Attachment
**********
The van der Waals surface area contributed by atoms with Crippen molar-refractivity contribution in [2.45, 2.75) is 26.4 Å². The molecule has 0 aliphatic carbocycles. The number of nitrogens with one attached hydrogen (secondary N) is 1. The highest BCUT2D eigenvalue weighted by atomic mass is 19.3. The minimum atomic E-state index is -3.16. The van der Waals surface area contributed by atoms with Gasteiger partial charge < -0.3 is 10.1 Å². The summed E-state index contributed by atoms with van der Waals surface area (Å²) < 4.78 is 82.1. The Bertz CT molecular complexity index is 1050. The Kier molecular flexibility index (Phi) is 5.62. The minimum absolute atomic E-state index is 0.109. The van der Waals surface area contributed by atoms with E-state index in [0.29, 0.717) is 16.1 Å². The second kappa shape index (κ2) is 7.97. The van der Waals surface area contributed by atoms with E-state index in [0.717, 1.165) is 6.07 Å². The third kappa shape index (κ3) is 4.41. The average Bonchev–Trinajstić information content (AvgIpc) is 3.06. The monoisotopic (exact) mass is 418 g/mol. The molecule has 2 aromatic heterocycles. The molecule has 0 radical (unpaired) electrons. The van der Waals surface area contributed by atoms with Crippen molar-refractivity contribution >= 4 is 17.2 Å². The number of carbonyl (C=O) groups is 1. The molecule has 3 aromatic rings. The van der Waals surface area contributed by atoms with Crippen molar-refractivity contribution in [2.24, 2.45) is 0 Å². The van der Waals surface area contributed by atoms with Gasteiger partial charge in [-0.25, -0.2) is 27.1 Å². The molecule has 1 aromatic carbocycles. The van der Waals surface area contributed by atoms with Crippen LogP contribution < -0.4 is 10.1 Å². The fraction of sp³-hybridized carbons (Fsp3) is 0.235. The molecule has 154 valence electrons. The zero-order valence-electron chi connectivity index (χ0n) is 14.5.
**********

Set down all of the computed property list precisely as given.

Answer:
The van der Waals surface area contributed by atoms with Crippen molar-refractivity contribution in [2.45, 2.75) is 26.4 Å². The molecule has 0 aliphatic carbocycles. The number of nitrogens with one attached hydrogen (secondary N) is 1. The highest BCUT2D eigenvalue weighted by atomic mass is 19.3. The minimum atomic E-state index is -3.16. The van der Waals surface area contributed by atoms with Gasteiger partial charge < -0.3 is 10.1 Å². The summed E-state index contributed by atoms with van der Waals surface area (Å²) < 4.78 is 82.1. The Bertz CT molecular complexity index is 1050. The Kier molecular flexibility index (Phi) is 5.62. The minimum absolute atomic E-state index is 0.109. The van der Waals surface area contributed by atoms with E-state index in [0.29, 0.717) is 16.1 Å². The second kappa shape index (κ2) is 7.97. The van der Waals surface area contributed by atoms with E-state index in [0.717, 1.165) is 6.07 Å². The third kappa shape index (κ3) is 4.41. The average Bonchev–Trinajstić information content (AvgIpc) is 3.06. The monoisotopic (exact) mass is 418 g/mol. The molecule has 2 aromatic heterocycles. The molecule has 0 radical (unpaired) electrons. The van der Waals surface area contributed by atoms with Crippen molar-refractivity contribution >= 4 is 17.2 Å². The number of carbonyl (C=O) groups is 1. The molecule has 3 aromatic rings. The van der Waals surface area contributed by atoms with Crippen molar-refractivity contribution in [2.24, 2.45) is 0 Å². The van der Waals surface area contributed by atoms with Gasteiger partial charge in [-0.25, -0.2) is 27.1 Å². The molecule has 1 aromatic carbocycles. The van der Waals surface area contributed by atoms with Crippen LogP contribution < -0.4 is 10.1 Å². The fraction of sp³-hybridized carbons (Fsp3) is 0.235. The molecule has 154 valence electrons. The zero-order valence-electron chi connectivity index (χ0n) is 14.5.